never intended to comply with international laws when it annexed Hawai`i by joint resolution.S. eighteen hundred and ninety-eight and all the citizens of the United States who shall hereafter reside in the Territory of Hawaii for one year shall be citizens of the Territory of Hawaii. the U. SOAS. 118 162 . Professor of International Law. eighteen hundred and ninety-eight. 141. Congress passed an Act establishing a civil government to be called the Territory of Hawai`i. Dean. University of London. and proceeded to treat the Hawaiian Islands as if it were an incorporated territory by cession. may be refuted only by reference to a valid demonstration of legal title. the U. and the United States’ failure to properly extinguish the Hawaiian State under international law (12 July 2002). Stat.S. authored a legal opinion for the acting Hawaiian Government concerning the continuity of the Hawaiian Kingdom. on the part of the United States. are hereby declared to be citizens of the United States and citizens of the Territory of Hawaii. nationals. Id.117 Regarding U. section 4 of the 1900 Act stated: all persons who were citizens of the Republic of Hawaii on August twelfth. Reprinted at Hawaiian Journal of Law & Politics 1(Summer 2004): 512.S. On April 30th 1900. or sovereignty.118 Matthew Craven.S.words. And all citizens of the United States resident in the Hawaiian Islands who were resident there on or since August twelfth.116 Civilian Government Established in Violation of the Laws of Occupation Notwithstanding the blatant violation of Hawai`i’s sovereignty since January 16th 1893. 116 117 31 U.

140.119 Under these U.”123 Benvinisti also goes on to state that civilian migration and settlement in an occupied State is questionable under Article 43 of the Hague Regulation. 163 .S. 122 123 Benvenisti.794 in 1950.091 of 423. since it cannot be “deemed a matter of security of the See Mankichi.174 (including native Hawaiians. who were now “citizens” of the U.S.S. 18 (U. citizens to these islands. laws.S. accounted for a mere 20% (only 86. 12. is a direct violation of Article 49 of the Fourth Geneva Convention. the Fourteenth Amendment of the United States Constitution was applied to individuals born in the Hawaiian Islands. to 423.174) of the total population by 1950. 120 121 Id. Government Printing Office 1952). rather than the population of the occupant. General characteristics—Hawai`i.121 According to international law.In addition to this Act. The 14th Amendment states. which provides that the occupying power shall not “transfer parts of its own civilian population into the territory it occupies. the migration of U. which included both military and civilian immigration. supra note 80.) out of a total population of 499. “all persons born or naturalized in the United States. are citizens of the United States.S. Aug.” 119 United States Bureau of the Census.”122 Benvenisti asserts that the purpose of Article 49 “is to protect the interests of the occupied population.990 in 1890. supra note 87. 6 UST 3516.120 The native Hawaiian population.928 (not including native Hawaiian nationals) out of a total population of 89. which accounted for 85% of the total population in 1890. 75 UNTS 287. Convention Relative to the Protection of Civilian Persons in Time of War. 1949. “citizens” in the Hawaiian Kingdom exploded from a meager 1. the putative population of U. and subject to the jurisdiction thereof.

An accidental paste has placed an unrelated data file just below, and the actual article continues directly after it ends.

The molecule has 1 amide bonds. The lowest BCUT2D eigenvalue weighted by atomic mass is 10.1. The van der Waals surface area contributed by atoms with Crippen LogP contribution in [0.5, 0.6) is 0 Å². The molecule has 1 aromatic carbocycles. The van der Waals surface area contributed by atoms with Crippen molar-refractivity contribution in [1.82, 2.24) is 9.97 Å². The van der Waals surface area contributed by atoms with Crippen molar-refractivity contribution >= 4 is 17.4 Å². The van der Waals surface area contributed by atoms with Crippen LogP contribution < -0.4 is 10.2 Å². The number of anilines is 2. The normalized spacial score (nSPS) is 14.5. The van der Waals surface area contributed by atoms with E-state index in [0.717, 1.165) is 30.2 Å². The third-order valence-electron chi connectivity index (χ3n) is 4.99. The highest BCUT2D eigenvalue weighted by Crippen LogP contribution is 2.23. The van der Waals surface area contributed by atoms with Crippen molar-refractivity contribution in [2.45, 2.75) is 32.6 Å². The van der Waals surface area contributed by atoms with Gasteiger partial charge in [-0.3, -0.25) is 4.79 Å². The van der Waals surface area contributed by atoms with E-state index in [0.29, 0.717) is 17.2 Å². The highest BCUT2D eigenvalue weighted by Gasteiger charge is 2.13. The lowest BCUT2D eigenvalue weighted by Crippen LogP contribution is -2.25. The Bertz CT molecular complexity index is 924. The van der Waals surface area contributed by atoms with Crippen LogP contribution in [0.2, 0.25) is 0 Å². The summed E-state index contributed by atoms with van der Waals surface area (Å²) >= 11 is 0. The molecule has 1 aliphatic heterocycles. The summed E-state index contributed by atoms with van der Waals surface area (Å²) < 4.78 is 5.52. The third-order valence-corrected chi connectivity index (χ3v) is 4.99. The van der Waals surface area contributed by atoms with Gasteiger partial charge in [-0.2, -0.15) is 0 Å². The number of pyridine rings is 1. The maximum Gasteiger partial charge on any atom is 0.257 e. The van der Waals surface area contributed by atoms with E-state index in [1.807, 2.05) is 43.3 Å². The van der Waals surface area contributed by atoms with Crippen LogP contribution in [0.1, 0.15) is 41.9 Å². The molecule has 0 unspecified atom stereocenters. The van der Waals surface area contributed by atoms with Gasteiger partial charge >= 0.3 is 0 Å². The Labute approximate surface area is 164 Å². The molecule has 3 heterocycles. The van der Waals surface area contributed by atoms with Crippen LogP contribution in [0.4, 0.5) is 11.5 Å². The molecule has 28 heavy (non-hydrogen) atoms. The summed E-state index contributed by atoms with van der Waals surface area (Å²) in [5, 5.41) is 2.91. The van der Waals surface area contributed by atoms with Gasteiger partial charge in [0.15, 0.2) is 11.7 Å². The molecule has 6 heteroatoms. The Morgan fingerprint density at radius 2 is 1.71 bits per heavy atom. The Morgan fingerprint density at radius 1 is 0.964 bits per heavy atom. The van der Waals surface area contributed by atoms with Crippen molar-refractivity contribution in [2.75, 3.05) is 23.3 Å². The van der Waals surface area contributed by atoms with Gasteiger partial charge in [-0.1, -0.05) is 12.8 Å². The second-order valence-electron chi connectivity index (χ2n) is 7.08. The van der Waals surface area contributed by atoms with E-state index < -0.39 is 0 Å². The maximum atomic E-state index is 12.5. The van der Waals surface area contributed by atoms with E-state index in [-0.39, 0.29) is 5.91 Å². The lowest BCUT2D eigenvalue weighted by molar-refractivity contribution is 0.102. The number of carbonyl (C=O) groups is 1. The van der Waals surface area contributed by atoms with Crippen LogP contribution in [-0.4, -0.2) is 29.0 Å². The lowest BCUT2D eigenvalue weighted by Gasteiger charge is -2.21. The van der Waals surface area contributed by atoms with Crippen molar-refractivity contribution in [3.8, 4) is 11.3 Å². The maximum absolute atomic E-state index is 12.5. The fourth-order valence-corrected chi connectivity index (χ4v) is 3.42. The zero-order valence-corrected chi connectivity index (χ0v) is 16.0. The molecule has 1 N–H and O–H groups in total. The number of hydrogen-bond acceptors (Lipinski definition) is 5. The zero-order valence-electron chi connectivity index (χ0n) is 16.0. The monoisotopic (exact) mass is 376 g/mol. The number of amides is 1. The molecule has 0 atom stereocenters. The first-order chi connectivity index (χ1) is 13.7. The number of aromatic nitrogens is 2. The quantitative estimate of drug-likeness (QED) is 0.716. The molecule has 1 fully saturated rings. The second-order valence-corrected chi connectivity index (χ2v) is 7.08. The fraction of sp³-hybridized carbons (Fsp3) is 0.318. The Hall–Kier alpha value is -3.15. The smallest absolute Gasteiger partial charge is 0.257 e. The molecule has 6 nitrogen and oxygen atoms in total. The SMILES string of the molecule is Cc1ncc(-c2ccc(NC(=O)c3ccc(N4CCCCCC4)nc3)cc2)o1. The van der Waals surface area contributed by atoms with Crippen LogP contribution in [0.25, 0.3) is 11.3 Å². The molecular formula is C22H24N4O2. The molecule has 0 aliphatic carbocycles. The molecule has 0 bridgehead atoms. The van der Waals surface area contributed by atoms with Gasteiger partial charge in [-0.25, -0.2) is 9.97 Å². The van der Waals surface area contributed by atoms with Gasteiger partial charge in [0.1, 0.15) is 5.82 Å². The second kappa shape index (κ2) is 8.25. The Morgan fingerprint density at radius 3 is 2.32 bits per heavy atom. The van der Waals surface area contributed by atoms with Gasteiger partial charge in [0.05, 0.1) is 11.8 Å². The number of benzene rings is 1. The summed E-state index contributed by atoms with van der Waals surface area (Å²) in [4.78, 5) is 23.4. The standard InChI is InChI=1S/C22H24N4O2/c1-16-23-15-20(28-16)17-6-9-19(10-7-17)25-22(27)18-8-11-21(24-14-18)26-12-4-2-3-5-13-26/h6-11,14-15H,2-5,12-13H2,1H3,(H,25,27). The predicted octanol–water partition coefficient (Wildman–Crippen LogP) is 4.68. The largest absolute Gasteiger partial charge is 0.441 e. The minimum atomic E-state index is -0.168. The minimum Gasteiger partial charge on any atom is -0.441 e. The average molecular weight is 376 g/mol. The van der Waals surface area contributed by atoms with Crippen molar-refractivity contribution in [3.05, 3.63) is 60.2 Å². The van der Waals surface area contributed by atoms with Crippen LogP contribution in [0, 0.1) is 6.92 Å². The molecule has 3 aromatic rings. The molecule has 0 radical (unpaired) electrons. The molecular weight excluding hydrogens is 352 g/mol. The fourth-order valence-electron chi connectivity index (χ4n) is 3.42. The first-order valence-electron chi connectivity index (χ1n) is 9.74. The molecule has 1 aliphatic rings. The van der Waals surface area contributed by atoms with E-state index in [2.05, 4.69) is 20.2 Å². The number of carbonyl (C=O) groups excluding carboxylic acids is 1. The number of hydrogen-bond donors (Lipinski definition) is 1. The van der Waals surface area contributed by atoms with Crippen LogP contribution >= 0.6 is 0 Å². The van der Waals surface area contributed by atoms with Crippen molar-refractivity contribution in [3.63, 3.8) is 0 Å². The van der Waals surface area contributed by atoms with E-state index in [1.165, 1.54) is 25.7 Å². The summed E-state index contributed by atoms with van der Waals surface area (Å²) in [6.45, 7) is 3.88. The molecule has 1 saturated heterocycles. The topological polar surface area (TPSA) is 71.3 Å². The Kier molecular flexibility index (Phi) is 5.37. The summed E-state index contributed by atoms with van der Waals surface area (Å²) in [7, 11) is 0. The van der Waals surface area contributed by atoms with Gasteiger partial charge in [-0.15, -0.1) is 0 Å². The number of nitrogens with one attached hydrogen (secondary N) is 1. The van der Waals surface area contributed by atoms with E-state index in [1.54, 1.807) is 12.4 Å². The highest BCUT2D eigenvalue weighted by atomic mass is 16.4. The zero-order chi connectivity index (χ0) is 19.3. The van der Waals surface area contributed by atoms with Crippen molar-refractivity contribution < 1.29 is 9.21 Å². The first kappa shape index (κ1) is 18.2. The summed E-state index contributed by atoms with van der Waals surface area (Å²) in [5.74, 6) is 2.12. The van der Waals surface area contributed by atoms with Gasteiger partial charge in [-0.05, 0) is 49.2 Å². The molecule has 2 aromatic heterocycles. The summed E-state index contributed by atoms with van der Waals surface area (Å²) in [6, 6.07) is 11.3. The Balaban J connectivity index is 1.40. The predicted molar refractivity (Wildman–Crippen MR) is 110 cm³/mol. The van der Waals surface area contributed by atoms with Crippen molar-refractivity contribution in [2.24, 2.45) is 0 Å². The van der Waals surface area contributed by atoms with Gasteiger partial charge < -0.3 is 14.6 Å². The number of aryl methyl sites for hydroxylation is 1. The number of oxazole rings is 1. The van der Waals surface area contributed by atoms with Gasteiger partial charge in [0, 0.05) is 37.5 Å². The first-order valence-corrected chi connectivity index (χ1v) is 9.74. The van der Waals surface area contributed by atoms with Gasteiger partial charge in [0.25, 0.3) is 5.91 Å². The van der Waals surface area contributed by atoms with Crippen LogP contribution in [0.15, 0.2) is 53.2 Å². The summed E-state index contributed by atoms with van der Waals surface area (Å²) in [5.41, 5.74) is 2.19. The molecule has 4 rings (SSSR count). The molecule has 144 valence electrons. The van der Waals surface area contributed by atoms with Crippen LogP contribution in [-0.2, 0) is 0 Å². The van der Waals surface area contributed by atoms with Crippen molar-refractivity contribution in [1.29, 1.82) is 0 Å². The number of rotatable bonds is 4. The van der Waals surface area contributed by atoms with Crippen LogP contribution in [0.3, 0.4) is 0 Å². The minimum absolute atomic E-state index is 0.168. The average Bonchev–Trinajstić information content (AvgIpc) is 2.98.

No. supra note 10. September 24.”125 The first statehood bill was introduced in Congress in 1919.’”124 Shortly after the 1900’s. Act 86 (H. a concerted effort was made by residents in the Hawaiian Islands to seek entry into the Federal union. United Nations Document A/4226. 26 April 1923. Territory of Hawai`i. “the fiction of the Republic of Hawaii successfully obscured the nature of the conquest. supra note 70. they also began attempting to transform the Islands into a state of the American union.127 Ironically.” on April 26th 1923.128 Beginning with the passage of this statute.126 This puzzled the advocates for statehood in the islands who assumed the Hawaiian Islands were a part of the United States since 1898. 125 Cessation of the transmission of information under Article 73 e of the Charter: communication from the Government of the United States of America. but they weren’t aware of the Senate’s secret session that clearly viewed Hawai`i to be an occupied state and not an incorporated territory acquired by a treaty of cession. as it does to this day. Coffman. 322. The object of American statehood was finally accomplished 124 Id. the legislature of the imposed civil government in the Islands. 425). asserting their perceived right of becoming an American State of the Union. 100. “For most people. 1959.” according to Tom Coffman. 128 164 . 126 127 Senate Transcript. without any knowledge of the Senate secret session transcripts.B. when the American citizens who migrated to the Territory of Hawaii began to settle and reside there.occupation forces. The act of annexation became something that just happened. but failed because Congress did not view the Hawaiian Islands as an incorporated territory. enacted a “Bill of Rights. and it is even more difficult to demonstrate its contribution to ‘public order and civil life.